WHAT’S BEING CLAIMED:
- Migrants traveling in caravans have demanded for buses to aid their travel to the U.S. border, citing weather and security reasons.
- But earlier this week, U.N. officials in Mexico reported missing migrants who boarded two buses on their way to Mexico.
- As per data, 4,841 migrants including minors under 18 and children under 5 are being sheltered in Mexico City, while 4,000 more are in caravans traversing southern Mexico.
On Thursday, migrants from Central America travelling in caravans requested for buses for travelling to the U.S. border saying it is too cold and unsafe for them to continue walking and hitching rides.
Explaining their demand, caravan coordinator Milton Benitez said it will be colder in Northern Mexico and it is pretty dangerous to hike on highways due to drug cartels operating there. In addition, migrants who have hitched rides on trucks have been reported missing. This may be due to them getting lost because trucks take on different routes.
However, the U.N. human rights agency office in Mexico filed a report about migrants who boarded two buses in their trip to Mexico City earlier this week, whose whereabouts are still unknown.
Authorities in Mexico City reported that there were 4,841 registered migrants who are currently sheltered in a sports complex of which 1,726 are under 18, including 310 children under 5. Of the migrants, about 85 percent hail from Honduras, while the rest are from Guatemala, El Salvador and Nicaragua.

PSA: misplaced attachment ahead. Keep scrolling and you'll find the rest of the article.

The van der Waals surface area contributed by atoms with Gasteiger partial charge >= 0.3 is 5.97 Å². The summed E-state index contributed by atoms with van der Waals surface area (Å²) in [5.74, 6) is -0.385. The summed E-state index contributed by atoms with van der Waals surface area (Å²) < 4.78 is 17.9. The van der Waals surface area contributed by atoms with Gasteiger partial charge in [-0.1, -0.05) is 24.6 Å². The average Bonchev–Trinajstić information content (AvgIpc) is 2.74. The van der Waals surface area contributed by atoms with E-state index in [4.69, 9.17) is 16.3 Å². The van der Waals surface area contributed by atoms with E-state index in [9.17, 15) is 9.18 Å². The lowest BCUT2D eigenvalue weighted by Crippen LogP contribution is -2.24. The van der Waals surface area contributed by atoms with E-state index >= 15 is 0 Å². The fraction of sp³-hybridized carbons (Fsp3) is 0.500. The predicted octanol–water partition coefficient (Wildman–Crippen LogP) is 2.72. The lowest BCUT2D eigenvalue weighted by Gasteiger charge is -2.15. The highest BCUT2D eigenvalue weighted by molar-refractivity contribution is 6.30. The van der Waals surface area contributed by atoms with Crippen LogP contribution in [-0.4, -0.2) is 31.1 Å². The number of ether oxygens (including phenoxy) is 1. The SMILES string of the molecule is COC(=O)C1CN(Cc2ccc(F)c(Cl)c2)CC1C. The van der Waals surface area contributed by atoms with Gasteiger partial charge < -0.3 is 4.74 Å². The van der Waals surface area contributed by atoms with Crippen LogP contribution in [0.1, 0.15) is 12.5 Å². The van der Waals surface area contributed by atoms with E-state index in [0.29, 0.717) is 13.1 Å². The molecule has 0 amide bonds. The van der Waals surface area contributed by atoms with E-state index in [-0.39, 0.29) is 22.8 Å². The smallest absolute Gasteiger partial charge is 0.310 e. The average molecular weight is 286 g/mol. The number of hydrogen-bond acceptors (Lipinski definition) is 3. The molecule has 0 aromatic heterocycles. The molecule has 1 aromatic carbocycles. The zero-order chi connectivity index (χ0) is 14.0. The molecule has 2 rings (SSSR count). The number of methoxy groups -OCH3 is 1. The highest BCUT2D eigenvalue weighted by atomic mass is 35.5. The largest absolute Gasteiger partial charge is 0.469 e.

Despite offers from the Mexican government, most of the migrants refused to stay while a few went back home.
On Wednesday, 37 people on a bus from Mexico City went back to their native countries. Meanwhile, International Organization for Migration Mexican representative Christopher Gascon reported an estimated 4,000 in caravans traveling through southern Mexico.
In a gathering of migrants, National Lawyers Guild member Jose Luis Fuentes informed them that California may be the longest route but it is the best border. Additionally, he also said that Texas may be the closest but is the worst. He also advised the migrants to get a lawyer and not to sign any document should they get separated from their children.
Other options such as refuge, asylum or work visas were provided to migrants according to other officials and advocates. Government also said that individuals and families were already issued 2,697 temporary visas while waiting for the 45-day application process for a permanent status.
While migrants have been flocking the U.S. border with hopes of securing a visa and good-paying jobs, President Donald Trump in turn has portrayed them as a major threat in his campaign during the midterm elections.